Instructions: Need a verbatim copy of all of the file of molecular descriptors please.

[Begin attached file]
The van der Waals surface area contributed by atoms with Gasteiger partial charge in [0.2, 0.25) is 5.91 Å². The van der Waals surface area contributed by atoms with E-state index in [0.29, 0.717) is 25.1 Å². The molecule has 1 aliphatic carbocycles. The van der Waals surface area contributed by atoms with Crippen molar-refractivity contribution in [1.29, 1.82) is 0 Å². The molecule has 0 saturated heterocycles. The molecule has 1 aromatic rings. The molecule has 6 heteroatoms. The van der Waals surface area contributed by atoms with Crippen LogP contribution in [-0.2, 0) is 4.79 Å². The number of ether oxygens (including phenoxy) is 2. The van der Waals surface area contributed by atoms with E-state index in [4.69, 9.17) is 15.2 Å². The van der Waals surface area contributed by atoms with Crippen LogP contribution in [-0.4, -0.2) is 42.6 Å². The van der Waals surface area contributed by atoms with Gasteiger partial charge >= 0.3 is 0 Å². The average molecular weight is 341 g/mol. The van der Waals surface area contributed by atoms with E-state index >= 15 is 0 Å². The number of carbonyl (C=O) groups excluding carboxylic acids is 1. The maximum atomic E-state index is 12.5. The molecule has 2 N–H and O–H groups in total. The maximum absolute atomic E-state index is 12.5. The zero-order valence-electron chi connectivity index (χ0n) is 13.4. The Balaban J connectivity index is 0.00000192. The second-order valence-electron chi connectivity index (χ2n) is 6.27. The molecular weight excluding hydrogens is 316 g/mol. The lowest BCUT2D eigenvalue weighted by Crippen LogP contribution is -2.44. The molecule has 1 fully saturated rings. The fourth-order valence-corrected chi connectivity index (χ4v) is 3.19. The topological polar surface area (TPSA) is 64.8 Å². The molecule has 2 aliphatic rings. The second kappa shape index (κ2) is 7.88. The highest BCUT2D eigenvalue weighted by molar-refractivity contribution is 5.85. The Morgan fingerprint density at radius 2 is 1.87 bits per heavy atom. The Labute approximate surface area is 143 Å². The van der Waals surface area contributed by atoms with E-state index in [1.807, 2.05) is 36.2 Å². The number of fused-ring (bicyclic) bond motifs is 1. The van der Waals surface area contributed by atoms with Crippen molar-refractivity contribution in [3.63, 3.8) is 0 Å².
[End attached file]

The van der Waals surface area contributed by atoms with Gasteiger partial charge in [0.2, 0.25) is 5.91 Å². The van der Waals surface area contributed by atoms with E-state index in [0.29, 0.717) is 25.1 Å². The molecule has 1 aliphatic carbocycles. The van der Waals surface area contributed by atoms with Crippen molar-refractivity contribution in [1.29, 1.82) is 0 Å². The molecule has 0 saturated heterocycles. The molecule has 1 aromatic rings. The molecule has 6 heteroatoms. The van der Waals surface area contributed by atoms with Crippen LogP contribution in [-0.2, 0) is 4.79 Å². The number of ether oxygens (including phenoxy) is 2. The van der Waals surface area contributed by atoms with E-state index in [4.69, 9.17) is 15.2 Å². The van der Waals surface area contributed by atoms with Crippen LogP contribution in [-0.4, -0.2) is 42.6 Å². The van der Waals surface area contributed by atoms with Gasteiger partial charge >= 0.3 is 0 Å². The average molecular weight is 341 g/mol. The van der Waals surface area contributed by atoms with E-state index >= 15 is 0 Å². The number of carbonyl (C=O) groups excluding carboxylic acids is 1. The maximum atomic E-state index is 12.5. The molecule has 2 N–H and O–H groups in total. The maximum absolute atomic E-state index is 12.5. The zero-order valence-electron chi connectivity index (χ0n) is 13.4. The Balaban J connectivity index is 0.00000192. The second-order valence-electron chi connectivity index (χ2n) is 6.27. The molecular weight excluding hydrogens is 316 g/mol. The lowest BCUT2D eigenvalue weighted by Crippen LogP contribution is -2.44. The molecule has 1 fully saturated rings. The fourth-order valence-corrected chi connectivity index (χ4v) is 3.19. The topological polar surface area (TPSA) is 64.8 Å². The molecule has 2 aliphatic rings. The second kappa shape index (κ2) is 7.88. The highest BCUT2D eigenvalue weighted by molar-refractivity contribution is 5.85. The Morgan fingerprint density at radius 2 is 1.87 bits per heavy atom. The Labute approximate surface area is 143 Å². The van der Waals surface area contributed by atoms with E-state index in [1.807, 2.05) is 36.2 Å². The number of fused-ring (bicyclic) bond motifs is 1. The van der Waals surface area contributed by atoms with Crippen molar-refractivity contribution in [3.63, 3.8) is 0 Å².